We have all heard of Anorexia Nervosa, Bulimia, Binge eating – these are the commonly seen eating disorders that can cause extreme weight loss or in the latter case, weight gain.
But there is also another, lesser known eating disorder called Orthorexia Nervosa, that describes people with an obsession for healthy eating. Though this is not recognized by the medical community as such, Orthorexia is regarded as a mental disorder by some.
In extreme cases, the fixation with eating healthy may be so extreme that it can lead to malnutrition and in rare cases, even death.
The disorder stems from an unhealthy relationship with food, which is fueled by society trends, family habits, economic adversity, or even an illness.
Orthorexics can be highly suggestible, and may altogether eliminate certain foods or food groups from their diet, if they hear anything negative about it.
Until recently, Orthorexia did not have a separate classification and was grouped under EDNOS (eating disorders not otherwise recognized).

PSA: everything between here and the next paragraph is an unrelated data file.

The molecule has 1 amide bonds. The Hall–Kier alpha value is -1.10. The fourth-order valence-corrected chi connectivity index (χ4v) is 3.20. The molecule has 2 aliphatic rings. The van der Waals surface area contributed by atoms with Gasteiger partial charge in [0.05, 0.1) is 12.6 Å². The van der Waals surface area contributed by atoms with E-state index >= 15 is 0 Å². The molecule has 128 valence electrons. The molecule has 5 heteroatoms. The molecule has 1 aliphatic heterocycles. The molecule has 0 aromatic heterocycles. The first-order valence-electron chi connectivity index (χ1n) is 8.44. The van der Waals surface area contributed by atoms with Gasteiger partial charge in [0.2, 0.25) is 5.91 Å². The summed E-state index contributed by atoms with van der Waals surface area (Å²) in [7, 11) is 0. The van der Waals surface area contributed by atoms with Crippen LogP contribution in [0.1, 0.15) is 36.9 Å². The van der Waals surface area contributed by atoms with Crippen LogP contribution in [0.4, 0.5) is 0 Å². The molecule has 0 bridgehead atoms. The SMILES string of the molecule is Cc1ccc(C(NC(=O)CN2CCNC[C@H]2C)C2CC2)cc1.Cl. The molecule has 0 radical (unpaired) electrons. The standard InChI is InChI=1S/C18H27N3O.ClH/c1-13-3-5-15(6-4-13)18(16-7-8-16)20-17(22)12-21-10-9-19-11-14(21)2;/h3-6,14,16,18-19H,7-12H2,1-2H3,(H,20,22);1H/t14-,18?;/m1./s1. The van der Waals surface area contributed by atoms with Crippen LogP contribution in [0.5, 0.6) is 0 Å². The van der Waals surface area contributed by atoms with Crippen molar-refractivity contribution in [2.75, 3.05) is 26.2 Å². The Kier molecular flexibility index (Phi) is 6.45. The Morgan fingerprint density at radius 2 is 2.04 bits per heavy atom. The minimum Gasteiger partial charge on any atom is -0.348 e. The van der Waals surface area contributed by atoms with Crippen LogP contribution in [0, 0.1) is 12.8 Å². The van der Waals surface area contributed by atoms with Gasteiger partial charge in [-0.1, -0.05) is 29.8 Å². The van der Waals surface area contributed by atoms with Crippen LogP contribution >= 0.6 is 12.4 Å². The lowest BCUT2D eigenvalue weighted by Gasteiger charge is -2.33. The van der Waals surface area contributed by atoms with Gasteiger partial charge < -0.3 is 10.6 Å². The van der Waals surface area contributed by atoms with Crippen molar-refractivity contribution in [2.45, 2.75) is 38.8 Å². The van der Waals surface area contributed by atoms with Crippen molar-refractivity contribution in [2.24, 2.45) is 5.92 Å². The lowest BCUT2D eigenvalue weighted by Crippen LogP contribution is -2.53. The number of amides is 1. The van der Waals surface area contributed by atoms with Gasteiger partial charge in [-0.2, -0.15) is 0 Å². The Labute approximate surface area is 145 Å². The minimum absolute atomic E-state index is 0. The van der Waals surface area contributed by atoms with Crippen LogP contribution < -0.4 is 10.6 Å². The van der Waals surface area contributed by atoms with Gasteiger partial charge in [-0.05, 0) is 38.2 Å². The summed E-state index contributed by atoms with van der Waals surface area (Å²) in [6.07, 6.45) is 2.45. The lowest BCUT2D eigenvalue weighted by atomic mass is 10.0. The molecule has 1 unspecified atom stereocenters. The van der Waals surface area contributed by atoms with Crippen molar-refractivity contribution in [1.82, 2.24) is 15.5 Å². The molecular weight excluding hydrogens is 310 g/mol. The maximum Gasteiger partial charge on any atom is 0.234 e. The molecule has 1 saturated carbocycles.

Now however, with increasing numbers of Orthorexia Nervosa sufferers, separate classification and treatment was deemed necessary.
Unlike anorexics, orthorexics are divided equally gender wise; as many men have the disorder as do women. Also orthorexics are not necessarily thin, and could be normal weight or even overweight, since their obsession is principally to do with the quality of food, and not necessarily quantity.
And this is one eating disorder that is more commonly seen among the better educated classes.
The obsession with ‘pure’ foods typically makes orthorexics cut out foods containing salt, alcohol, caffeine, sugar, yeast and so on.
Another bugbear is anything with additives – foods containing preservatives, artificial colors/flavors, any kind of contact with pesticides, or herbicides are also banished from the diet. Some also eschew soy, corn, gluten, wheat, and all dairy products.
Malnourishment, social isolation, stress, anxiety and relationship problems are some common fallouts of this condition.